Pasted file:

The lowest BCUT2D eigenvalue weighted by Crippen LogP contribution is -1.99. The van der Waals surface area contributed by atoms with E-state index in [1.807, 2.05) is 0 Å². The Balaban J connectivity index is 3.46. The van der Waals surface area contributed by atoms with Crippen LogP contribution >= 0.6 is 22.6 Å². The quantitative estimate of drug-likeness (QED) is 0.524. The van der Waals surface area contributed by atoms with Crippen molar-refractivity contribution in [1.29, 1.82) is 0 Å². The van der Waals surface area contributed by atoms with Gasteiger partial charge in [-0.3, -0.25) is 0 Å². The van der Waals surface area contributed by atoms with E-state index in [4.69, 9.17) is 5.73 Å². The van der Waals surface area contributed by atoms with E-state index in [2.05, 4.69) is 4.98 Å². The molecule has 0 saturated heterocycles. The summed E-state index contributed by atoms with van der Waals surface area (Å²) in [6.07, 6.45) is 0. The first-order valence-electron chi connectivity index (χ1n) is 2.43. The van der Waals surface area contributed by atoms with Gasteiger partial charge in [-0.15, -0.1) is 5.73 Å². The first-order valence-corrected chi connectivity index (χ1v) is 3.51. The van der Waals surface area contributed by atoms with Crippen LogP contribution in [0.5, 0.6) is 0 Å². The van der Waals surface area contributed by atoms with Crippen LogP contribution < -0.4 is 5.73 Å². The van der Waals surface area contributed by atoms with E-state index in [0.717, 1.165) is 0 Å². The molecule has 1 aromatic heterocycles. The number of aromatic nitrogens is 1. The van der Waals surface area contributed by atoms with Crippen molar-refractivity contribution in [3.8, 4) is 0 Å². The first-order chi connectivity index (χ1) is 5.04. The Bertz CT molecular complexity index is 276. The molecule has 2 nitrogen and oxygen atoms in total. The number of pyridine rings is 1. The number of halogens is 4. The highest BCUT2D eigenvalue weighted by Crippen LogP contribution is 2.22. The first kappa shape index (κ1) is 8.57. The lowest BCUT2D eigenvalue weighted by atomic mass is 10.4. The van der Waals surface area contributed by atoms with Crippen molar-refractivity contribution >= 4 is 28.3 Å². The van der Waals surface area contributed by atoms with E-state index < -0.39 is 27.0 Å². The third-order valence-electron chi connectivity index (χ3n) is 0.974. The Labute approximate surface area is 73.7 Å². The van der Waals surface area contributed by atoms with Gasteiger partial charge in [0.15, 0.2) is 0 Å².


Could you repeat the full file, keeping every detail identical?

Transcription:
The lowest BCUT2D eigenvalue weighted by Crippen LogP contribution is -1.99. The van der Waals surface area contributed by atoms with E-state index in [1.807, 2.05) is 0 Å². The Balaban J connectivity index is 3.46. The van der Waals surface area contributed by atoms with Crippen LogP contribution >= 0.6 is 22.6 Å². The quantitative estimate of drug-likeness (QED) is 0.524. The van der Waals surface area contributed by atoms with Crippen molar-refractivity contribution in [1.29, 1.82) is 0 Å². The van der Waals surface area contributed by atoms with Gasteiger partial charge in [-0.3, -0.25) is 0 Å². The van der Waals surface area contributed by atoms with E-state index in [4.69, 9.17) is 5.73 Å². The van der Waals surface area contributed by atoms with E-state index in [2.05, 4.69) is 4.98 Å². The molecule has 0 saturated heterocycles. The summed E-state index contributed by atoms with van der Waals surface area (Å²) in [6.07, 6.45) is 0. The first-order valence-electron chi connectivity index (χ1n) is 2.43. The van der Waals surface area contributed by atoms with Gasteiger partial charge in [-0.15, -0.1) is 5.73 Å². The first-order valence-corrected chi connectivity index (χ1v) is 3.51. The van der Waals surface area contributed by atoms with Crippen LogP contribution in [0.5, 0.6) is 0 Å². The van der Waals surface area contributed by atoms with Crippen LogP contribution < -0.4 is 5.73 Å². The van der Waals surface area contributed by atoms with E-state index in [0.717, 1.165) is 0 Å². The molecule has 1 aromatic heterocycles. The number of aromatic nitrogens is 1. The van der Waals surface area contributed by atoms with Crippen molar-refractivity contribution in [3.8, 4) is 0 Å². The first-order chi connectivity index (χ1) is 5.04. The Bertz CT molecular complexity index is 276. The molecule has 2 nitrogen and oxygen atoms in total. The number of pyridine rings is 1. The number of halogens is 4. The highest BCUT2D eigenvalue weighted by Crippen LogP contribution is 2.22. The first kappa shape index (κ1) is 8.57. The lowest BCUT2D eigenvalue weighted by atomic mass is 10.4. The van der Waals surface area contributed by atoms with Crippen molar-refractivity contribution >= 4 is 28.3 Å². The van der Waals surface area contributed by atoms with E-state index < -0.39 is 27.0 Å². The third-order valence-electron chi connectivity index (χ3n) is 0.974. The Labute approximate surface area is 73.7 Å². The van der Waals surface area contributed by atoms with Gasteiger partial charge in [0.15, 0.2) is 0 Å².